For poster-ity…more than 15,000 of these posters will be displayed across England and Wales as part of the National Federation of Young Farmers Clubs New Members Week which kicks off tomorrow (Oct 20). More than 730 clubs will hold events, with a key aim to "dispel the myth" that you have to be a farmer to join a YFC. According to chairman Stephen Jarvis, foot-and-mouth has hit the organisation hard. "Most of the fundraising events upon which clubs rely financially were cancelled and many of their social networks collapsed. We hope that the National New Members Week will help create the impetus needed to get clubs back on track."

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Archive Article: 2001/10/19

19 October 2001

USING a mill fitted to forage harvesters improves the nutritive value of urea-treated whole-crop wheat for dairy cows, but sugar supplements may be needed to obtain the full benefits.

The problem with urea-treated whole-crop is that 10-20% of starch passes through the cow as undigested whole grains, says Harper Adams University Colleges Liam Sinclair. "This results in a low energy forage and disappointing cow performance."

Forage mills fitted on forage harvesters have been developed to improve starch availability by grinding cereal grains. This was recently evaluated at the college with funding from the Milk Development Council and Maize Growers Association.

"Apparent starch digestibility was increased from 80% to 97% when using forage mills to grind grains. This equates to a 300-600g a day reduction in starch losses in dung."

The increased starch availability resulted in cows eating 2.5kg a day less forage dry matter, while maintaining the same milk yield at 30kg a day with no body condition loss. This cuts daily feed costs by 4-8p a cow, adds Dr Sinclair.

A further saving of up to 3p a day was obtained when increasing the cutting height of wheat from 18cm (7in) to 37cm (15in) to increase starch content. This is despite the 20-25% reduction in forage yield when increasing stubble length.

But feeding the short straw whole-crop reduced milk fat content by about 0.5%, due to less fibre, and increased body condition score by 0.2 units.

Forage production costs were £48/t DM for the long straw whole-crop and £55/t for the short straw. With arable aid payments, the cost falls to £34-£38/t.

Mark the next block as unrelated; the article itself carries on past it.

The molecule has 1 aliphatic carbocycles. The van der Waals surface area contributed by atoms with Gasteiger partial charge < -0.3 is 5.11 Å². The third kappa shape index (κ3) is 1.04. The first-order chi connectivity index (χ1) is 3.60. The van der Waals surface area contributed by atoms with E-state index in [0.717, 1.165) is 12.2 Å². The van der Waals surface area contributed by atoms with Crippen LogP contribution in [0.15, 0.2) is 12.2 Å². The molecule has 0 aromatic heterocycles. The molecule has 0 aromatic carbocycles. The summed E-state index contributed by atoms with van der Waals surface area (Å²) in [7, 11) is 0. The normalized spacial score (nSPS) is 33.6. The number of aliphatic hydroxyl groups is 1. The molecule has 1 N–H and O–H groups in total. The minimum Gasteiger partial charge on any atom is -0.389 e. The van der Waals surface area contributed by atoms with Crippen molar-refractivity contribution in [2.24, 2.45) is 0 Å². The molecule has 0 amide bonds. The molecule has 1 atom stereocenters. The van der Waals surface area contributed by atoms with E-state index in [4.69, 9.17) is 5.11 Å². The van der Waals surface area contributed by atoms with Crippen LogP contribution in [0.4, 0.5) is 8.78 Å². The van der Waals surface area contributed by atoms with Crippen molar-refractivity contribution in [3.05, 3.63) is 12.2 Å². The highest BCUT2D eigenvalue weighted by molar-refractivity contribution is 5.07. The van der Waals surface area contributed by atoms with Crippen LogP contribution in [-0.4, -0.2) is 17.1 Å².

"This winter, the second part of the project will look at ways to stimulate forage intake and increase milk output. We know cows can eat an extra 2.5kg DM, as shown by the cows eating unprocessed whole-crop," says Dr Sinclair.

Feeding fermentable sugars, such as molasses and lactose, has been shown to stimulate dry matter intake and this will also be investigated this winter. &#42

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Archive Article: 2001/10/19

19 October 2001

DORSET

Tue, Nov 6, noon for 12.30pm. Meet at the Frampton Arms, Morton for lunch and talk on Dorset Weather by Mr N Ching. Raffle. Send £12 to Hazel Wyatt, Rockpitts, Plush, Dorchester DT2 7RL by Oct 30.

GLOUCESTER

Mon, Oct 22, 8pm. Meet at Minsterworth village hall for a talk on An intriguing collection of books by Ray Bell. Contact Phyllis Charter (01452-830435).

NORTH COTSWOLD

Fri, Oct 26, 7pm for 7.30pm. Harvest supper at Falcon Hotel, Stratford-upon-Avon. Husbands and friends welcome. Dancing to Mike White with his electric organ. Contact Pauline (01608-737733).

NORTH YORKSHIRE/SOUTH DURHAM

Thu, Oct 25, 2pm. Meet at Brompton Church Hall for a demonstration on Kaleidoscope Craft by Mrs Joan Collinson. Refreshments and raffle. Visitors most welcome. Contact Mrs E Kirby (01609-883233).

STAFFORDSHIRE

Mon, Dec 3, noon for 12.30pm. Christmas lunch at Weston Hall Hotel, near County Showground. Names and £5 deposit to Betty Lea (01785-282304) by Nov 1.

WARWICKSHIRE

Thu, Nov 1, 10.30am. Meet at Willoughby village hall for coffee followed by talk on Montserrat by Dr Michael Field. Leukaemia Card Sale. Contribution lunch. Contact Barbara Gray (01788-832652). Jean Howells hopes to be there.

WORCESTERSHIRE

Tue, Oct 23, 10.30am. Meet at Crowle village hall for a coffee and talk on A Day in the Life of a Farrier by John Chilman. Contact Pat Symonds (01905-345285). Jean Howells hopes to be there.